• Today’s questions: How can I receive what I need into my life, right now, for myself?
• Today's suggested practice: Day 6 of this month's practice, to practice for yourself, your wants, the things you yearn for (see Kendra Cunov’s short “Notes Towards Self Practice” below)
• My practice: 3:45AM: 90 minutes: Physical yoga practice, followed by Nadi Shadona pranayama/meditation
• My vulnerability practice: I sit and allow all the wanting and the discomfort of this wanting to move, trusting that my presence is all that is required…
Hans Peter Meyer
As a masculine-identified man I have had a lifetime to practice. Why only now, in these later years, am I recognizing the only true calling any man has in this life, to be the husbandman to Her blossoming?
Yesterday it was my granddaughters who practiced me & who showed me my treasure, their radiance…
I know how to sit. I know how to wait. It is my greatest art: to sit and allow Her —whether my granddaughter, my beloved, my mother, my sister, my friend— to bring me everything.
They teach me the art of presence, this small girl-children, my granddaughters. One is in the fullness of her defiant expression against anyone and anything that limits her. She is almost three. The other, hardly more than a bud at five weeks. But even as the barest bud of the feminine, making her needs felt, her comfort the calling that we are attending to.
I am grateful to these young flowers. And, grateful to their parents, whose own ways with these girls teaches me so much about allowing, supporting, listening, holding, and, again, allowing, within the bounds of a safe holding.
A beautiful moment: to watch the elder sister waking. It went like this, with a backstory to begin:
I arrived for my time with the family while this eldest one was still napping. I know that waking from naps is often hard. Even if we wake on our own we are tender, oh so tender to the demands of the world. This world, so wide awake after hours and hours of doing and making and struggling is rough and ready with the waking tenderness. (The late afternoon really is the killing field of our softness and subtlety.) I know this experience well. I napped, religiously, for mental health reasons, for years. Waking can be a struggle.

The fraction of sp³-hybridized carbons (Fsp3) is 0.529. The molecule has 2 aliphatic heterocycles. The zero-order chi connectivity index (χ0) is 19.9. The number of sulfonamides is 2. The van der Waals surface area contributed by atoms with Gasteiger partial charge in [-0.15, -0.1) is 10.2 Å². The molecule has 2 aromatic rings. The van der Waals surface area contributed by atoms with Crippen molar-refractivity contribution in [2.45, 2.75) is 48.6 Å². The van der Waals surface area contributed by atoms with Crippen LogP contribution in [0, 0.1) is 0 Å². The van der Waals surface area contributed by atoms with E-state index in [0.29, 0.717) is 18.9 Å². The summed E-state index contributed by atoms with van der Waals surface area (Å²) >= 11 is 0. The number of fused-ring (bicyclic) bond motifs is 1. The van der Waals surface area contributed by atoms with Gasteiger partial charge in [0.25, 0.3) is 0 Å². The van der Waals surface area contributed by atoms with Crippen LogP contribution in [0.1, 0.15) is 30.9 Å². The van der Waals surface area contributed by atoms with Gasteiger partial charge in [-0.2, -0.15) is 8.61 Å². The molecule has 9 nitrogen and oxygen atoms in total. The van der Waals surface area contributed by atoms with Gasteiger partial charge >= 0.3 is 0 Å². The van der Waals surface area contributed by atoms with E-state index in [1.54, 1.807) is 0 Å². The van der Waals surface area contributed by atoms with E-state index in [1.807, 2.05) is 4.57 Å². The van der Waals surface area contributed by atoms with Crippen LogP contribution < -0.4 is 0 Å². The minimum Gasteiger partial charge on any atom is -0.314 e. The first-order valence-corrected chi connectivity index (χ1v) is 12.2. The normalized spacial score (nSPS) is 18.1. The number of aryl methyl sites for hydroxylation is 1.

So I take this child’s tenderness to the day as a gift that shares with me —if I am soft and subtle, without need or demand, if I hold the space gently for her arrival.
Yesterday I entered her sleeping room, softly. I sat on the far edge of the bed, sensitive to her feeligns of invasion.
I said a few words. No demand. No response required, or expected. I picked up a book and read it, aloud, but to myself. Wondering aloud about whether the bear made this sound, the orca another.
I asked a few soft questions, needing no reply, but letting her know that I knew she was near the surface of waking, and I was present, ready to receive her, accompany her into the waking world.
Eventually, she stirred. I asked if I could lie beside her. She assented, made space for me.
Lying there I continued to offer words, without demand: reading, talking. Saying nothing much except the openings to conversations that may or may not be followed…
And so she woke, and waking she nestled closer, her head on my shoulder, as my beloved would often do. (What a sweet remembrance that is! How little I knew of how much she needed my silent presence, and only that…) Slowly at first, then in a hushed rush her words came.
Our conversation ranged far and wide, as it does with a young child whose magic is tended, as hers is. As, I believe, it does with any of us who is gently held, gently ushered into what I recently described as the “most susceptible and vulnerable state of mind” that comes with waking.
I know how to sit. I know how to wait. For what? For perhaps the most beautiful thing anyone can offer —and it is one of the most beautiful experiences I can know, to be fully present, to be the presence that holds the moment of awakening, holding the waking one safe. To allow my still and patient presence to be all that is required for the one who waking to linger in that “susceptible and vulnerable” moment, allowing me to witness their radiance. What a blessing!
The extent to which She —and now I refer to the divine feminine that flows in all of us, but is so often either shy to reveal Herself, or been pushed rudely into silence, denied— the extent to which She feels safely held in this most fragile of moments lingers as trust. Lingers, perhaps, into the rest of the afternoon, the evening, and into the night.